What is it about working with one’s hands that can be so satisfying, even joyous in quiet ways? Here are four satisfying, even joyous excerpts from Making It Right: The Simple Philosophy of a Working Life, by Ole Thorstensen, a carpenter in Oslo. I’m tempted to call him a “Norwegian Bachelor Carpenter,” but that might be rude as I’m not Norwegian; I’ve just long aspired to be one. A proper and much better way of describing him is as a “Master Craftsman” who also writes simply beautifully.
- “I like my hands; they have been formed by my age and my work. Some scars, none of them large, all the fingers intact, they are my work: carpenter’s hands. The skin is hard, yet free of calluses; it’s a long time since I have had them. The skin on them is like a thin work glove. My history can be read in them, I think; my hands look like what I have done and do in life. They are a testimonial, my personal CV.”
- “One of the nicest things I can say about another person is that we have done some heavy lifting together, and I mean that literally. To hold one end of something heavy and be aware of another’s movements, feel them transmitted through the object, is an experience all its own. I can tell if the other person is adept at carrying, if they show me consideration or just think of their own burden, and I can sense when they are getting tired. Fatigue is reflected in their step, in imprecise motions. It is expressed by silence. Anyone who is able ought to lift something together with another person from time to time; it is a good way to get to know one another.”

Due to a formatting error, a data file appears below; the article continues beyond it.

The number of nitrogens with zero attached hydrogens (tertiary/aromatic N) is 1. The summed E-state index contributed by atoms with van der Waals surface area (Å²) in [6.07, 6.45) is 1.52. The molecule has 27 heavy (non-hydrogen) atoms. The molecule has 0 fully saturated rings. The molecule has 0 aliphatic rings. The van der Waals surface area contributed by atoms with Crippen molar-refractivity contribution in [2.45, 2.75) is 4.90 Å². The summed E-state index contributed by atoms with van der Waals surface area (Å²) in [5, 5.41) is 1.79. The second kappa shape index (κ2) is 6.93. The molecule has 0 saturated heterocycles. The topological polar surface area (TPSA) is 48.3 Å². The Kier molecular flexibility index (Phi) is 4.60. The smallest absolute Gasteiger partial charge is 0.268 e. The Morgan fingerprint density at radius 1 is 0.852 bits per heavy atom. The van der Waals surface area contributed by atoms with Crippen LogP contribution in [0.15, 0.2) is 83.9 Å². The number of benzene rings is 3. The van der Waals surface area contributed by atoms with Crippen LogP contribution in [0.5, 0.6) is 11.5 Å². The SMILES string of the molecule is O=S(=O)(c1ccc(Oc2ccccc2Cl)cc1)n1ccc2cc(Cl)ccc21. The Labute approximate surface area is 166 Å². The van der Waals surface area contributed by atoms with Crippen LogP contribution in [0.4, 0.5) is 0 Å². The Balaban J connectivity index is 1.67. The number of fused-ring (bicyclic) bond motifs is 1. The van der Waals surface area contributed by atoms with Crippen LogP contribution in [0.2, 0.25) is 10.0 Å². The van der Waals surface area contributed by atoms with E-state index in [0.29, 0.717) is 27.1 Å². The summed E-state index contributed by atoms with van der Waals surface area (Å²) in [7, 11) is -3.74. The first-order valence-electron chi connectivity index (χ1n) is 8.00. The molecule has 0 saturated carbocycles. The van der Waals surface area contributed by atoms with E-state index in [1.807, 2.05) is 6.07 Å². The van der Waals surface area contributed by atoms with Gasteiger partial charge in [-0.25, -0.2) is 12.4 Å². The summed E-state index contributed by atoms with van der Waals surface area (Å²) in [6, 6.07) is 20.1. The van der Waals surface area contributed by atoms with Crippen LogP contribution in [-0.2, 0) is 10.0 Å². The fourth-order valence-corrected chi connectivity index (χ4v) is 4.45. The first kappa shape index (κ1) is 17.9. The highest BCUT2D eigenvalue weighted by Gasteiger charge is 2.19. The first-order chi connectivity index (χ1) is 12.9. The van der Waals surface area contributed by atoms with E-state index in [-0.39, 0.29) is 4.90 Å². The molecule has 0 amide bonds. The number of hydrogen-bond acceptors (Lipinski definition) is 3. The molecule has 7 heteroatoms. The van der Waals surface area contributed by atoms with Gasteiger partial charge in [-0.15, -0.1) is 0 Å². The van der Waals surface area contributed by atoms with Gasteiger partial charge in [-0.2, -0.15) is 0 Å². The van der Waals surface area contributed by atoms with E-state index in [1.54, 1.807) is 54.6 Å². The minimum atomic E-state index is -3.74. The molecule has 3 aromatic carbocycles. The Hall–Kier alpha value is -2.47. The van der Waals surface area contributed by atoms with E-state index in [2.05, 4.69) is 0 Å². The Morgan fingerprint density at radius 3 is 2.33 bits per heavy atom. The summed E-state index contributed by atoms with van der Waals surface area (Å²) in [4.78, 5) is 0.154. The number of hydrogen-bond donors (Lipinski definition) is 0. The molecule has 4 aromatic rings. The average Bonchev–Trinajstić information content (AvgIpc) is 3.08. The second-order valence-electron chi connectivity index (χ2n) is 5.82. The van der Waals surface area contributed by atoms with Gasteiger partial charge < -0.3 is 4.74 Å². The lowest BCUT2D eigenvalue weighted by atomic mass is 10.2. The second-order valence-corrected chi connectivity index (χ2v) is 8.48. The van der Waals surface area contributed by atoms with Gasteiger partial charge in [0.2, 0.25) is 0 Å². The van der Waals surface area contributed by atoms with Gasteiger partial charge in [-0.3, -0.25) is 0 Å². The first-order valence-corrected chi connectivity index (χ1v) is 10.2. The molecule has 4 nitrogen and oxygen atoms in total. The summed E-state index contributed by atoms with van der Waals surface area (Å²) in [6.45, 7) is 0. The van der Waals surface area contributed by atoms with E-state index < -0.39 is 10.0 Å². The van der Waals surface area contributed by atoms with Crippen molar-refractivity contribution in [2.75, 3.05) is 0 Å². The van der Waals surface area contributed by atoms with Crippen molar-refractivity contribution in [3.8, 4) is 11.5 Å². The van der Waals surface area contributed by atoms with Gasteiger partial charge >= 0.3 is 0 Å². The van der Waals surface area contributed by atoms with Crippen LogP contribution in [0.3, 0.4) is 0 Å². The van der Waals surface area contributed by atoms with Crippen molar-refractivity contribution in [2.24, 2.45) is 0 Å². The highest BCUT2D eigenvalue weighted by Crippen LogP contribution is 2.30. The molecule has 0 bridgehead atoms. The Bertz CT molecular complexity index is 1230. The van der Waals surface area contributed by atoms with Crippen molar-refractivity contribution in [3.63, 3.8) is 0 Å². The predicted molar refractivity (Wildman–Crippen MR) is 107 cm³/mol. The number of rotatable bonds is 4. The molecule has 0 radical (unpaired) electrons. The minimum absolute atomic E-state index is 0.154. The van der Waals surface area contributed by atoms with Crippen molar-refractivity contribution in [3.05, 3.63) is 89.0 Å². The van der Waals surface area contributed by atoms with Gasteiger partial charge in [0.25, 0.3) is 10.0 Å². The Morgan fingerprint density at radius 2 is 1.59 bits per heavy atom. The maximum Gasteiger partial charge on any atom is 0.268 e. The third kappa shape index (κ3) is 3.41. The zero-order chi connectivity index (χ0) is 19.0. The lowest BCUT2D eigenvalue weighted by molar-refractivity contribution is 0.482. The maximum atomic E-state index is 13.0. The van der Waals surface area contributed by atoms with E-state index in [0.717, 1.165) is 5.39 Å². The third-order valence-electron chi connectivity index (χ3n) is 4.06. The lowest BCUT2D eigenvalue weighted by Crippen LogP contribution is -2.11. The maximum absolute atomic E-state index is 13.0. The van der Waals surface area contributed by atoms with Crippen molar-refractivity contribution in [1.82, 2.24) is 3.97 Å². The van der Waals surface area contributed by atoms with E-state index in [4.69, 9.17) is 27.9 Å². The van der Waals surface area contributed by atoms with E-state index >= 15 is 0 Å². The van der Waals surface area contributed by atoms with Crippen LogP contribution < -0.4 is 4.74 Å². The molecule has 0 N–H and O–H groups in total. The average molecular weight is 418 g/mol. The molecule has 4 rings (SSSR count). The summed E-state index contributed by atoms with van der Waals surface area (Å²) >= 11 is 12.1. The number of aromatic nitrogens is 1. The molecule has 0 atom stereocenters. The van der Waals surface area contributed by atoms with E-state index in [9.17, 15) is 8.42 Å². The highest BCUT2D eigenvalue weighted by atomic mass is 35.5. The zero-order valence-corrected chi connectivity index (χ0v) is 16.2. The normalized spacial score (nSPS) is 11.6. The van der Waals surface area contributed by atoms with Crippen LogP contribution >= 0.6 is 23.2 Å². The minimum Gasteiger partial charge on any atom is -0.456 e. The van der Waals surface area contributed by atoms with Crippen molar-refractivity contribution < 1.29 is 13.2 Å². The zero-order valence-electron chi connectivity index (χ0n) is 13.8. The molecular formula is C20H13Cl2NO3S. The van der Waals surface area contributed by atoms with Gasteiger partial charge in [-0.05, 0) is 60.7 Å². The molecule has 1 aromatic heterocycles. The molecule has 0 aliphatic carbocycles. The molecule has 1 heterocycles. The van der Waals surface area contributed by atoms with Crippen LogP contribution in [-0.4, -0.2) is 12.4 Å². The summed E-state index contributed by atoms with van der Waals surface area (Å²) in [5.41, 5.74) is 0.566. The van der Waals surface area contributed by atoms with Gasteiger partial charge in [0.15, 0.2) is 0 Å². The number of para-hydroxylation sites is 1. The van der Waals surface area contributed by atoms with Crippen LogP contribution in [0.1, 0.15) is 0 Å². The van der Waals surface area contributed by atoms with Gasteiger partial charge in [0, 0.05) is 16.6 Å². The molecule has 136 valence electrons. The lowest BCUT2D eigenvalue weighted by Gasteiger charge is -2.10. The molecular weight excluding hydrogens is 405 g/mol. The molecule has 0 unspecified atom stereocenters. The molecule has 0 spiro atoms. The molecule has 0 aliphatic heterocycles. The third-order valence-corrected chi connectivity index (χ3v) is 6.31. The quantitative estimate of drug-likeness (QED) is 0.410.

- “Good precision in craftsmanship is not dogma but necessity. I have met a few people in the course of my job who have had a bewildering attitude toward accuracy, almost viewing the need for it as an attack on their personal liberty. They often conceive of themselves as having a particularly well-developed sense of freedom. The “mix it all into a gravy,” as we say in Norwegian, and think the customs of good craftsmanship is the same as submitting to authority, as kneeling to power. They want to be free to improvise, or as I see it, to do what they want. They will never make good craftsmen.”
- “I never feel a greater pride in my profession than when carrying it out alongside [other craftsmen] like these. I know them like I know no one else, in a way I could never adequately explain to anyone other than others like us. They feel the cold, suffer the dust, the same as I, and have a good understanding of what I do. The mutual respect we have would be difficult for outsiders to understand. This cooperation is one of the best things about being a craftsman.”
Making It Rightwas published in Norwegian in 2015 and first published in English in 2017. I came across it several months ago while working on a now, almost finished book of my own, tentatively titled, Education Roads Less Traveled: How America’s Fixation on Four-Year Degrees Limits Careers and Economic Prosperity. Reading books and other things you likely never would is one of the perks of writing a book. Or, I should say, reading something wholly unexpected is more likely to be a satisfying, even joyous perk if it’s a good read, as Making It Rightvery much is.